Failures of New Zealand companies are up over 40 per cent on the same time last year.

Ministry of Economic Development figures show that in the seven months since July 2008 a total of 3487 companies have run aground - 3270 have gone into liquidation, a further 217 into receivership.

In the same period the previous year, 2424 companies hit the wall, made up of 2344 liquidations and 80 receiverships.

The worst month was December, when 594 companies failed - 560 liquidations and 34 receiverships.

Liquidator Damien Grant of Waterstone Insolvency said applications to the court where a creditor applies to have a debtor company wound up were way up. His records show there were 236 applications in February.

Grant said the tax department was behind many of the liquidations.

"Applications made by the IRD are really starting to crank."

He was also noticing companies taking much greater advantage of the 10-day rule, in which they had 10 days after a creditor application was made to put themselves into liquidation.

A year ago many businesses did not seem aware they had that option.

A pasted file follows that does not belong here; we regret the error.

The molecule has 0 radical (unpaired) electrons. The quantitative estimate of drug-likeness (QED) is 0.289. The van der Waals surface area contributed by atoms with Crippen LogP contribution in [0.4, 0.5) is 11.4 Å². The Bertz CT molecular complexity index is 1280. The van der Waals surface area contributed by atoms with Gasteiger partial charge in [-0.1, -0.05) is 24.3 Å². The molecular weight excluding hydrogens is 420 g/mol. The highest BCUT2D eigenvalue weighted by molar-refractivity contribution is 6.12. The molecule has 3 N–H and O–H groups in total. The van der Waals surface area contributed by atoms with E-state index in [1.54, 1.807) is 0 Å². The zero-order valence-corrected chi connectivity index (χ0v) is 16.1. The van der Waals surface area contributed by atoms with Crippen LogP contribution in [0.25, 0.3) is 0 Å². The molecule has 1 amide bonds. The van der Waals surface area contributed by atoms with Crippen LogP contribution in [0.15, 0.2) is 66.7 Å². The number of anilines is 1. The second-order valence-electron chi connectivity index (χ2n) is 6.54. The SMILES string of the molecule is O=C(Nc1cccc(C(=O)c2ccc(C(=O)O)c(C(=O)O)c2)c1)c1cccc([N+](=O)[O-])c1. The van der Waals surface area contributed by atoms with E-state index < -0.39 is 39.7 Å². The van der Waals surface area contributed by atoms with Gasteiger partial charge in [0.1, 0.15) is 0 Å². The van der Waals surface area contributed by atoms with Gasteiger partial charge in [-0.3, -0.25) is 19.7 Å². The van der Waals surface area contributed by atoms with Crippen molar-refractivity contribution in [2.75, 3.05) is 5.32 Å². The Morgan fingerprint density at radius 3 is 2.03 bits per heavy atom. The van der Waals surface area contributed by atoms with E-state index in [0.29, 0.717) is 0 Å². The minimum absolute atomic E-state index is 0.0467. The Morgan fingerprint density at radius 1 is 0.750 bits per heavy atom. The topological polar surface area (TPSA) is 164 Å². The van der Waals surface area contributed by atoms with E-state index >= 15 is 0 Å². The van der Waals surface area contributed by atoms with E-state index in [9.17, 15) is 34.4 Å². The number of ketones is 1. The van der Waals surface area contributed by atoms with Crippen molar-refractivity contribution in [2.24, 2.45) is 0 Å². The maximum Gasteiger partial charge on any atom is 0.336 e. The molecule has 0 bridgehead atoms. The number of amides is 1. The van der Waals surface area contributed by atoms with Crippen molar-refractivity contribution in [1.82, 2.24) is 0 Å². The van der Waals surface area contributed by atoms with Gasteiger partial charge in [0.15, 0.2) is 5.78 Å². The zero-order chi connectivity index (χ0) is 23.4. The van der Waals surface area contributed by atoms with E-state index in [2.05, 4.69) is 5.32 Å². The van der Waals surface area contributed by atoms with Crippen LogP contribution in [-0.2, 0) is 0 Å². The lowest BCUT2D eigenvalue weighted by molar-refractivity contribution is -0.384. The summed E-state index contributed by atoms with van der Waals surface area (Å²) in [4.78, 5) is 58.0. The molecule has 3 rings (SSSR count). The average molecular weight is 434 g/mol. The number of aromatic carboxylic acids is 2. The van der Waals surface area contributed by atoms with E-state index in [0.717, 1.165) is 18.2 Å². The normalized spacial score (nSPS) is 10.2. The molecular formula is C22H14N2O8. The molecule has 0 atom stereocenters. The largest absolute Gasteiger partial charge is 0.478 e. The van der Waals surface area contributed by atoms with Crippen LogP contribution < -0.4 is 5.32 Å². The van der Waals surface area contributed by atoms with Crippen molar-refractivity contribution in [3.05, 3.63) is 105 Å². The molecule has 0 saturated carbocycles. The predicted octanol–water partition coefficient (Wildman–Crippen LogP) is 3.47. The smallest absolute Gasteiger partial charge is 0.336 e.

"Some companies are going into liquidation earlier than they otherwise would because the company director wants to control the process and appoint their own liquidator."

Grant said that, bad as the MED figures looked, it had to be remembered that the collapse of some businesses - such as the Blue Chip property scheme - resulted in many liquidations, whereas one large failure could be recorded as just one liquidation.

He said his company was so busy that it had doubled its staff.

Kerry Downey, partner in insolvency specialists McGrath Nicol, said the pain was being felt across the board.

Businesses were being hit by common factors such as declining orders and customers not paying their bills.

"If they're used to a 60-day cycle they're going to 90 days, or trying to. And that has a domino effect right through the cycle."

Businesses were even trying to renegotiate their leases in an attempt to cut costs, a strategy that smacked of desperation, Downey said.

McGrath Nicol's staff numbers would be up 25 per cent by the end of the year, he said.

The firm was doing a lot of assessment work, coming up with remedial plans for businesses heading for trouble.

Weak businesses showed a number of signs before they actually failed, he said, such as breaching banking covenants or losing key people.